*Mark Eaton stayed on after we left. As dusk came, Ben Steel at home in Longhoughton a mile inland, was looking at the sea from his bedroom when he picked out another Cory's coming past Longhoughton Steel [ garden tick!]. Mark managed to get it close in as it passed Cullernose . Finally last night Tom Cadwallender was on the point alone not seeing much at all until a group of 4 Sooties passed, followed a minute later by the 5th Cory's of the week. Unprecedented.

Monday, July 25, 2022

Moors and Moths

 Yesterday was quite eventful in one way or another.

I met John at 7am at the new venue of The Hogs Head Hotel outside Alnwick, like a shady deal being done, where my car was left and off we went in John's. Its usually left at Homebase but we gave this car park a go instead.

Off up to some small quarry pools near Eglingham where we hoped for some odonata to photograph. It was breezy and a bit soon for insects so we left the car and had a breakfast of Greggs vegan rolls and tea while admiring the view. 

While having a scan, an oddly flying 'gull' attracted attention - Hen Harrier! A nice grey male too, did a good fly past, a pipit chase then vanished behind a plantation not to be seen again. What a great start to the morning and unexpected in July.

Although the sun warmed things up it was quite windy up here, so there were no dragonflies to see. Flocks of small birds were everywhere along the roads, mostly Meadow Pipits that seemed to have had a good breeding season but also a few Stonechat families and a steady light passage of hirundines and swifts south over head.

Beautiful China Mark, 3+ flushed from pool edges.

Lots of Emerald Damselflies were in the rushes with a few Common Blues, Large Red and Blue tailed.

 We soon filled the morning seeing very little really but it was quiet, no other people at all and great scenery so it was very pleasant indeed.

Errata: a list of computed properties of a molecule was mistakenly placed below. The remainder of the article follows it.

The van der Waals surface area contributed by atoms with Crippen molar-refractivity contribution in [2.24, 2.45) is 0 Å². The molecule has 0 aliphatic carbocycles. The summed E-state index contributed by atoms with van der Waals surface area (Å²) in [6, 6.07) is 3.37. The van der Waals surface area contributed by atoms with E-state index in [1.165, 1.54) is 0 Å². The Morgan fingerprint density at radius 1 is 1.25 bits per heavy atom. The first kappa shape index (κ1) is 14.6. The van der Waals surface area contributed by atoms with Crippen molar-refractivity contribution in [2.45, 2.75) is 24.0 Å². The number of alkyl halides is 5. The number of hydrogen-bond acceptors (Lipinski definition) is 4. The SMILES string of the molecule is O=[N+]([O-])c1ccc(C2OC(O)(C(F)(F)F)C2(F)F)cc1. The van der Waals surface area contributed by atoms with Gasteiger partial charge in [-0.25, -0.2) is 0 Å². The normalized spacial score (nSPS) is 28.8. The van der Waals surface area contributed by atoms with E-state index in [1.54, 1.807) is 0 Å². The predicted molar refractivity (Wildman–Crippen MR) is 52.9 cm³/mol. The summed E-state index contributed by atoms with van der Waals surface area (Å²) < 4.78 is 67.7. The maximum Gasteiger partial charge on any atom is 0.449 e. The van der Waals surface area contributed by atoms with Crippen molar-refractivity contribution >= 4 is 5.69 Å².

We had a short chat about, amongst other things, the daft things we do that could so easily be avoided, such as losing keys, or leaving things on the car roof when driving off etc. 

On the way home back down to the A1 as John pulled away, a dull soft thump could be heard? John said something had come off the roof? It looked like a Notebook and he had his. Bugger this was a duel carriageway so if my book had gone the journey only an hour after we discussed doing this very thing, it would have to remain lost.

Then, John said, 'Where have I put my phone?' Followed by some expletives and a sharp stop into a junction. No phone could be found, so we headed a couple of miles back up the road, where John risked life and limb wandering a few hundred metres down the verge where the 'thump' had occurred.

Through the bins, I saw him stoop and retrieve something...

He returned with his phone but it wasn't the way it had been when last seen...

A new Samsung after its hit the A1 at 50 mph then run over by holiday traffic...

It wasn't only the phone that was a road casualty. I was almost home when I noticed this poor Grey Partridge by the roadside... 

One or two interesting moths have turned up at home this weekend too - 

I spent far too long on this Borkhausenia fuscescens than it is worth. Not new, but I always struggle identifying them. Tiny and never sits still... 

Cloaked Minor. This is much better, only my second in the garden. Quite a distinctive little minor.